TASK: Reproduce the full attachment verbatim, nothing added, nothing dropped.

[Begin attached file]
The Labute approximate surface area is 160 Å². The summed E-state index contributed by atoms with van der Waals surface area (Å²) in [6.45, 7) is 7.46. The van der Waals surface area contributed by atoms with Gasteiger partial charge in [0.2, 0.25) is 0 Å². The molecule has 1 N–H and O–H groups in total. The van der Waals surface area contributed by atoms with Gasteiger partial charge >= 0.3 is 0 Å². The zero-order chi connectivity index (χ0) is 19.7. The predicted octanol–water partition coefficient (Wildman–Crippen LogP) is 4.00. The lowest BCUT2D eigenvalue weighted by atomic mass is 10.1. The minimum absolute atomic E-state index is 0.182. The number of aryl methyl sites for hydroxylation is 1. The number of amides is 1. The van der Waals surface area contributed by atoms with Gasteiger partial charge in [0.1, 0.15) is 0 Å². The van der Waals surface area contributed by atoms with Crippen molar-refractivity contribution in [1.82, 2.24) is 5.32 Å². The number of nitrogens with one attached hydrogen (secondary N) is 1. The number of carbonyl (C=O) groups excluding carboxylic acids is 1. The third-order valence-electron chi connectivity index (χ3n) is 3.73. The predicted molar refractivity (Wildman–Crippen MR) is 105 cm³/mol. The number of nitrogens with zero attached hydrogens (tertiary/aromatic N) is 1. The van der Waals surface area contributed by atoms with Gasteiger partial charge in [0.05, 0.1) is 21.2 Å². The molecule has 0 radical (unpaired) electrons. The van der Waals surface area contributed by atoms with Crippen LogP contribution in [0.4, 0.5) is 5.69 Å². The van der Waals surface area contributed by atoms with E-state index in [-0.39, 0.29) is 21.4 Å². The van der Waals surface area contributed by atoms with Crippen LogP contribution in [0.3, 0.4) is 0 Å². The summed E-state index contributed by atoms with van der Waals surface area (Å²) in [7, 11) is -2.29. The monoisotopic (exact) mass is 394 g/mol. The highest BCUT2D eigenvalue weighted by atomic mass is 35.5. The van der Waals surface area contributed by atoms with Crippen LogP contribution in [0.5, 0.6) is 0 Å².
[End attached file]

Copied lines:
The Labute approximate surface area is 160 Å². The summed E-state index contributed by atoms with van der Waals surface area (Å²) in [6.45, 7) is 7.46. The van der Waals surface area contributed by atoms with Gasteiger partial charge in [0.2, 0.25) is 0 Å². The molecule has 1 N–H and O–H groups in total. The van der Waals surface area contributed by atoms with Gasteiger partial charge >= 0.3 is 0 Å². The zero-order chi connectivity index (χ0) is 19.7. The predicted octanol–water partition coefficient (Wildman–Crippen LogP) is 4.00. The lowest BCUT2D eigenvalue weighted by atomic mass is 10.1. The minimum absolute atomic E-state index is 0.182. The number of aryl methyl sites for hydroxylation is 1. The number of amides is 1. The van der Waals surface area contributed by atoms with Gasteiger partial charge in [0.1, 0.15) is 0 Å². The van der Waals surface area contributed by atoms with Crippen molar-refractivity contribution in [1.82, 2.24) is 5.32 Å². The number of nitrogens with one attached hydrogen (secondary N) is 1. The number of carbonyl (C=O) groups excluding carboxylic acids is 1. The third-order valence-electron chi connectivity index (χ3n) is 3.73. The predicted molar refractivity (Wildman–Crippen MR) is 105 cm³/mol. The number of nitrogens with zero attached hydrogens (tertiary/aromatic N) is 1. The van der Waals surface area contributed by atoms with Gasteiger partial charge in [0.05, 0.1) is 21.2 Å². The molecule has 0 radical (unpaired) electrons. The van der Waals surface area contributed by atoms with Crippen LogP contribution in [0.4, 0.5) is 5.69 Å². The van der Waals surface area contributed by atoms with E-state index in [-0.39, 0.29) is 21.4 Å². The van der Waals surface area contributed by atoms with Crippen LogP contribution in [0.3, 0.4) is 0 Å². The summed E-state index contributed by atoms with van der Waals surface area (Å²) in [7, 11) is -2.29. The monoisotopic (exact) mass is 394 g/mol. The highest BCUT2D eigenvalue weighted by atomic mass is 35.5. The van der Waals surface area contributed by atoms with Crippen LogP contribution in [0.5, 0.6) is 0 Å².